More, now, in my series on hastily read Russian poets and their barely-understood poems. Today, Vladimir Mayakovsky, then Anna Akhmatova, and next week, I guess, Boris Pasternak.
What these three poets have in common, aside from chronology, is that for the hasty, English-only reader, their poetry is inseparable from their biographies. They all have such strong stories. As if their poetry is not muted enough by translation, their frightening, heartening, interesting personal histories practically swamp the poems. I mean, as I am reading them, in books with fifty pages of introduction and ninety pages of poetry.
I am having trouble focusing the microscope, so to speak.
Vladimir Mayakovsky was a wonderful nut, a true anarchist of the spirit, who inexplicably became Stalin’s favorite poet, a preference that was also a kind of curse. Mayakovsky’s suicide in 1930, at the age of thirty-six, is both a mystery and overdetermined.
Where Velimir Khlebnikov was closer to a pure language poet, Mayakovsky used the avant garde toolbox to write about himself, his love affairs and revolutionary activities and arguments and poetry. Mayakovsky, in the middle of a romance in Paris, has been asked to write political poetry, and responds with “Letter from Paris to Comrade Kostrov on the Nature of Love”:
Public squares begin to buzz;
carriages roll past;
I stroll about,
in my notebook.
along the street
without knocking me down.
the smart fellows:
here is a man
The assembly of visions
to the lid.
might grow wings. (“Letter from Paris to Comrade Kostrov on the Nature of Love,” 1929, 215-7)
Mayakovsky wrote plenty of propaganda poems, too, a third of his collected works, and drew propaganda posters, none of which is included in The Bedbug and Selected Poetry, tr. George Reavey and Max Hayward. This side of the poet remains a puzzle to me. He is so exuberant, as in the 1915 “The Cloud in Trousers”:
I never want
to read anything.
What are books?
Formerly I believed
books were made like this:
a poet came.
lightly opened his lips,
and the inspired fool burst into song –
if you please!
But it seems,
before they can launch a song,
poets must tramp for days with callused feet,
and the sluggish fish of the imagination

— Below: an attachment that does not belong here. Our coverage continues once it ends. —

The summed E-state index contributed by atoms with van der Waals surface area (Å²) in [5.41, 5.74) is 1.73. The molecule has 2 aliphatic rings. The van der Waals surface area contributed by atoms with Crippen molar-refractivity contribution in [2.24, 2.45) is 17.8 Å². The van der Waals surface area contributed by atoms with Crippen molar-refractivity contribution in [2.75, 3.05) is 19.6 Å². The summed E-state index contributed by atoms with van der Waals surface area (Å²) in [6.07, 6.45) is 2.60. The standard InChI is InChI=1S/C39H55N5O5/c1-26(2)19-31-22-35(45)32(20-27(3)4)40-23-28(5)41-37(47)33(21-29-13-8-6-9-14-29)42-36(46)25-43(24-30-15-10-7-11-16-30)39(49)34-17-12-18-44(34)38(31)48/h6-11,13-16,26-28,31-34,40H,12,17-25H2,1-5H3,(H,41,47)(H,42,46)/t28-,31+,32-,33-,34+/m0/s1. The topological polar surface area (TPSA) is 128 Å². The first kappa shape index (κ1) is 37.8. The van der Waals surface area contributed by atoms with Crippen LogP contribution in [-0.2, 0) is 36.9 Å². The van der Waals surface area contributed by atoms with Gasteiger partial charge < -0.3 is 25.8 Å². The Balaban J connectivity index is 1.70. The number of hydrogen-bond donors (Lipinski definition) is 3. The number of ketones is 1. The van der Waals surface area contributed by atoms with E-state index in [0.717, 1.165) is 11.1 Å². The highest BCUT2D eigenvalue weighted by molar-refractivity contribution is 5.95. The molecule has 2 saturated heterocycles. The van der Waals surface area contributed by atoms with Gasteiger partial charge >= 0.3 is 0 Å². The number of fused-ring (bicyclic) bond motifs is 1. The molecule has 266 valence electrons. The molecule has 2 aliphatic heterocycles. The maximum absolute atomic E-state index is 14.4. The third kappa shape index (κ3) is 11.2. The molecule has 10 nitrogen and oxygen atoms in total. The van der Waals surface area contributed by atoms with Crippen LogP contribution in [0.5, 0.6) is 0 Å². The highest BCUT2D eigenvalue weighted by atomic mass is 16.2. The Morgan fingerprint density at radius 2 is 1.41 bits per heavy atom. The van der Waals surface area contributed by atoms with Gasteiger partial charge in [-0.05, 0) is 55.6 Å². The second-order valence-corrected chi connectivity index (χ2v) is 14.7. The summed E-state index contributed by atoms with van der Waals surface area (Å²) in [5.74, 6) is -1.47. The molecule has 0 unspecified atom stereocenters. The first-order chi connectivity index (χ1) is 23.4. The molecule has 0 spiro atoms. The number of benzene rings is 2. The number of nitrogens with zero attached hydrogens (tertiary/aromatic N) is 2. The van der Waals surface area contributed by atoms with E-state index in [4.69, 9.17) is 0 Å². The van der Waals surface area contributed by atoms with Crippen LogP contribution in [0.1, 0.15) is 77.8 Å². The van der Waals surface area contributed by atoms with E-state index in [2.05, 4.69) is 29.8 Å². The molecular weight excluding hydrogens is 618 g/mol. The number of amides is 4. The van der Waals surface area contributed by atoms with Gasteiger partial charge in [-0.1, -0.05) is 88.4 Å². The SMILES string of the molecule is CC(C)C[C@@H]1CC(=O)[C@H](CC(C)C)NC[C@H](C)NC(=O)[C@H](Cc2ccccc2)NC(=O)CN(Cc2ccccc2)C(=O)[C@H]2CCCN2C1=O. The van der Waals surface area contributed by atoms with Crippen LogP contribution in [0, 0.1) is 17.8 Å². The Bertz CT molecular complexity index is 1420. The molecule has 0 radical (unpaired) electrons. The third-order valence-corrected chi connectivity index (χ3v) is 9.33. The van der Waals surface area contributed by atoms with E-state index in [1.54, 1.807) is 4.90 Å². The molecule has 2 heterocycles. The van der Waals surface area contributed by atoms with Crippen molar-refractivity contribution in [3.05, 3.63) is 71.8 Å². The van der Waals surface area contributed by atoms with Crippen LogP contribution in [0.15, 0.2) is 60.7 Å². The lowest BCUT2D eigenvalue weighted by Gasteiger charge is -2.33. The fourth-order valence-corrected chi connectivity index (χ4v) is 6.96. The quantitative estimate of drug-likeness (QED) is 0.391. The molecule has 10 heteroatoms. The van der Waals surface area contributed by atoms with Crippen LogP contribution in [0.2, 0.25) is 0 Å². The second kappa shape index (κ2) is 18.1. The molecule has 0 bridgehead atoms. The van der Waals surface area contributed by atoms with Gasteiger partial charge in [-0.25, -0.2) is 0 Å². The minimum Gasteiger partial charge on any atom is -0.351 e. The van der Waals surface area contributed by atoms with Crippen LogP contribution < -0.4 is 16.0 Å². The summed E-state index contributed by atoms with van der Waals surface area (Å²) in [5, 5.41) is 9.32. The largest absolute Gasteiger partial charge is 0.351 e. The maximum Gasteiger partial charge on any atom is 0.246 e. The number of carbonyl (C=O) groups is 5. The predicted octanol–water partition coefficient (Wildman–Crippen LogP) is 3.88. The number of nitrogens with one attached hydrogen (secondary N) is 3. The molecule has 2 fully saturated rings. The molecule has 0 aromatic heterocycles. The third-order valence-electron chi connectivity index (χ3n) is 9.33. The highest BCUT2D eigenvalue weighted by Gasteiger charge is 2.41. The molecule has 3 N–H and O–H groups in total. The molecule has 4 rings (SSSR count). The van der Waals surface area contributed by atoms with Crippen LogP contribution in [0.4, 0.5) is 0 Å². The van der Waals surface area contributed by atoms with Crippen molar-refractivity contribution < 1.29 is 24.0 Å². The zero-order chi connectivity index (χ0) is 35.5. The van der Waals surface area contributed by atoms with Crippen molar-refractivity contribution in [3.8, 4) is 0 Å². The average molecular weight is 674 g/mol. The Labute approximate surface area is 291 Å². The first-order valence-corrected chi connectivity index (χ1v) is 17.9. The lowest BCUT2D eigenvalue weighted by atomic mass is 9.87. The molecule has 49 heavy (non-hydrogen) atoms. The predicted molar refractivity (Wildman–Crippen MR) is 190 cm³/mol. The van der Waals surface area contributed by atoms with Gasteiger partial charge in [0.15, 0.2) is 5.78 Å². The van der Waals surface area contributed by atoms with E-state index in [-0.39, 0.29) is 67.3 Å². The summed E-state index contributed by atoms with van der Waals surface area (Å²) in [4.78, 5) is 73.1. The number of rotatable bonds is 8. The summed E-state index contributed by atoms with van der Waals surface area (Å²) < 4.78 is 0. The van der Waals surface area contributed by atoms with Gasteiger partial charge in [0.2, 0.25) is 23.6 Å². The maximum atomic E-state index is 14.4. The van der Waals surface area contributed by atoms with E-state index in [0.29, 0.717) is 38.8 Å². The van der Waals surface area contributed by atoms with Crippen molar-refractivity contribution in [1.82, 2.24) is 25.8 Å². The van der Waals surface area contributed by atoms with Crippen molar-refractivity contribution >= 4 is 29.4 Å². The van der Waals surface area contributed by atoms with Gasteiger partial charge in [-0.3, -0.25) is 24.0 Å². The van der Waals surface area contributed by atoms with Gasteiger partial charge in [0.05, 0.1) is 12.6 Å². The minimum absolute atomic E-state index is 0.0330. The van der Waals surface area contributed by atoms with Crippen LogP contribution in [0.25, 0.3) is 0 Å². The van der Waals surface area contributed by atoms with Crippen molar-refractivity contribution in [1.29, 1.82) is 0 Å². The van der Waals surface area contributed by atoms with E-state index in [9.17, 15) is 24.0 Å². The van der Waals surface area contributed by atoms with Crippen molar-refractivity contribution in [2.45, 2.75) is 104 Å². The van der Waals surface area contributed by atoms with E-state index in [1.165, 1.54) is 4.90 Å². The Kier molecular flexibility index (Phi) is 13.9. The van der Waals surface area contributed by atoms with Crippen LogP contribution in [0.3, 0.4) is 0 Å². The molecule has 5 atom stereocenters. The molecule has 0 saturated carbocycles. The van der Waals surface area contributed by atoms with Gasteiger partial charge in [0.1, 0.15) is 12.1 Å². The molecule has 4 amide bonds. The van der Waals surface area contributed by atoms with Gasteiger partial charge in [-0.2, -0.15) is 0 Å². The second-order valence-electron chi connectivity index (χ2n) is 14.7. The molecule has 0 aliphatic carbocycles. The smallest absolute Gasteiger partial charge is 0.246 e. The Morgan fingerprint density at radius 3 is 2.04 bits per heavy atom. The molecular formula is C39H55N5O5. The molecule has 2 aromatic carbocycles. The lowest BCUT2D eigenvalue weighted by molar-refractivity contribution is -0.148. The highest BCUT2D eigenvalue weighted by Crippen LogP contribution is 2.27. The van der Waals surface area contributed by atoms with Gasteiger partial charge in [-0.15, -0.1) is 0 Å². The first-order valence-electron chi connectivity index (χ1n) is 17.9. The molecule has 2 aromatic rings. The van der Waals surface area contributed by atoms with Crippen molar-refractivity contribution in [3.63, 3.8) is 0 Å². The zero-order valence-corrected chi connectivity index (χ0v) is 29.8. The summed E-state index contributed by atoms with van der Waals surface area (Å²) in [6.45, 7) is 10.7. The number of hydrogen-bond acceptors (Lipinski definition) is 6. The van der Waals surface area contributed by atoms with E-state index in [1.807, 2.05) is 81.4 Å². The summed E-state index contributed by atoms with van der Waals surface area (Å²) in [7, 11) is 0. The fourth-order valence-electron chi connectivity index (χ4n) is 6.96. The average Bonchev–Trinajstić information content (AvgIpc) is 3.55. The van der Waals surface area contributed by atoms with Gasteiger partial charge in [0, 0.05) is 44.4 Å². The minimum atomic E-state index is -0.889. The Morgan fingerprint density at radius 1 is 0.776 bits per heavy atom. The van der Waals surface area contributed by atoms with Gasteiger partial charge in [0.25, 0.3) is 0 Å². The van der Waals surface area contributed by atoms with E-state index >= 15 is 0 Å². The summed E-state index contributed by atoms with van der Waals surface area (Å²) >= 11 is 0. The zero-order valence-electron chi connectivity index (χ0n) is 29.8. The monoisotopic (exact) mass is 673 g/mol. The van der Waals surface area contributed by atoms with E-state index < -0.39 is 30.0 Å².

flounders softly in the sludge of the heart. (75)
The English poems display an inspiring variety of metaphors.
Most puzzling of all is the 1929 play The Bedbug, a satire of science, the Soviets, futurism (small-F), Communism, etc., just the sort of thing to get a writer in serious trouble. A worker, a Party member, Ivan Prisypkin, is marrying into a bourgeois family, where he will abandon his Soviet ideals and become Pierre Skripkin, even if now he is so vulgar that mistakes brassieres for bonnets. By accident, he is frozen and resurrected in the future – 1979 – where he is no longer recognized as human, only barely distinguishable from the bedbug that was frozen with him.
PRISYPKIN: What is all this? What did we fight for? Why did we shed our blood, if I can’t dance to my heart’s content – and I’m supposed to be a leader of the new society! (292)
But dancing has been replaced with calisthenics and propaganda:
ZOYA BERYOZKINA: Tomorrow I’ll take you to see a dance performed by twenty thousand male and female workers on the city square. It’s a gay rehearsal of a new work-system on the farms.
The Bedbug played in 1929 and 1930 and was a failure; it was revived in the 1950s, post-Stalin, and was a smash. It is something else, especially the screwball, Marx Brothers-like wedding scene.
In hours like these, one rises to address
The ages, history, and all creation. (“Past One o’Clock…,” 1930, 237)
I guess so. Then Mayakovsky spins the chamber of his revolver and points it at his chest.